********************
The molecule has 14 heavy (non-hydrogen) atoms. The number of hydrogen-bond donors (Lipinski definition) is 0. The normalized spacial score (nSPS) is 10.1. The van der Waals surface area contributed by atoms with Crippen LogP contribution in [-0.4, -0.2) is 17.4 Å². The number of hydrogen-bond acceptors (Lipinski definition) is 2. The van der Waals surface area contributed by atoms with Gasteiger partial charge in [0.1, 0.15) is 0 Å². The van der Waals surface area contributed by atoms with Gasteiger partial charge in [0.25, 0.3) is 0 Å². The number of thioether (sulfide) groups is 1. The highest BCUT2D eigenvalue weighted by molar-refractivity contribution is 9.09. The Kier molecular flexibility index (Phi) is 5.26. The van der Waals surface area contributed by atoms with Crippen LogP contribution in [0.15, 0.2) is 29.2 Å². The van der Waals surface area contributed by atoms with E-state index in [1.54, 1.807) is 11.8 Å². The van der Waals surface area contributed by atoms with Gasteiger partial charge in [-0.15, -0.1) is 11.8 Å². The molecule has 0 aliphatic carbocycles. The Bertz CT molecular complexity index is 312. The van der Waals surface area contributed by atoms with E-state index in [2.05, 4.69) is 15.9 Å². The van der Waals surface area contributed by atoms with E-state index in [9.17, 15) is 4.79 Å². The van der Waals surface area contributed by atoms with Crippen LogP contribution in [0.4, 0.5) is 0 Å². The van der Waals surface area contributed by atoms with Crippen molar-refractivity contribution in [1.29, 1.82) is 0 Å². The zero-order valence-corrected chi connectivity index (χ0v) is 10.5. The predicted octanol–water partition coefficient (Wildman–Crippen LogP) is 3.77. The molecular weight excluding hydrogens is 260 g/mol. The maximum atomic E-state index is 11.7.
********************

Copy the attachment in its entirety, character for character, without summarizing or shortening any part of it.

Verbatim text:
The molecule has 14 heavy (non-hydrogen) atoms. The number of hydrogen-bond donors (Lipinski definition) is 0. The normalized spacial score (nSPS) is 10.1. The van der Waals surface area contributed by atoms with Crippen LogP contribution in [-0.4, -0.2) is 17.4 Å². The number of hydrogen-bond acceptors (Lipinski definition) is 2. The van der Waals surface area contributed by atoms with Gasteiger partial charge in [0.1, 0.15) is 0 Å². The van der Waals surface area contributed by atoms with Gasteiger partial charge in [0.25, 0.3) is 0 Å². The number of thioether (sulfide) groups is 1. The highest BCUT2D eigenvalue weighted by molar-refractivity contribution is 9.09. The Kier molecular flexibility index (Phi) is 5.26. The van der Waals surface area contributed by atoms with Crippen LogP contribution in [0.15, 0.2) is 29.2 Å². The van der Waals surface area contributed by atoms with E-state index in [1.54, 1.807) is 11.8 Å². The van der Waals surface area contributed by atoms with Gasteiger partial charge in [-0.15, -0.1) is 11.8 Å². The molecule has 0 aliphatic carbocycles. The Bertz CT molecular complexity index is 312. The van der Waals surface area contributed by atoms with E-state index in [2.05, 4.69) is 15.9 Å². The van der Waals surface area contributed by atoms with E-state index in [9.17, 15) is 4.79 Å². The van der Waals surface area contributed by atoms with Crippen LogP contribution in [0.4, 0.5) is 0 Å². The van der Waals surface area contributed by atoms with Crippen molar-refractivity contribution in [1.29, 1.82) is 0 Å². The zero-order valence-corrected chi connectivity index (χ0v) is 10.5. The predicted octanol–water partition coefficient (Wildman–Crippen LogP) is 3.77. The molecular weight excluding hydrogens is 260 g/mol. The maximum atomic E-state index is 11.7.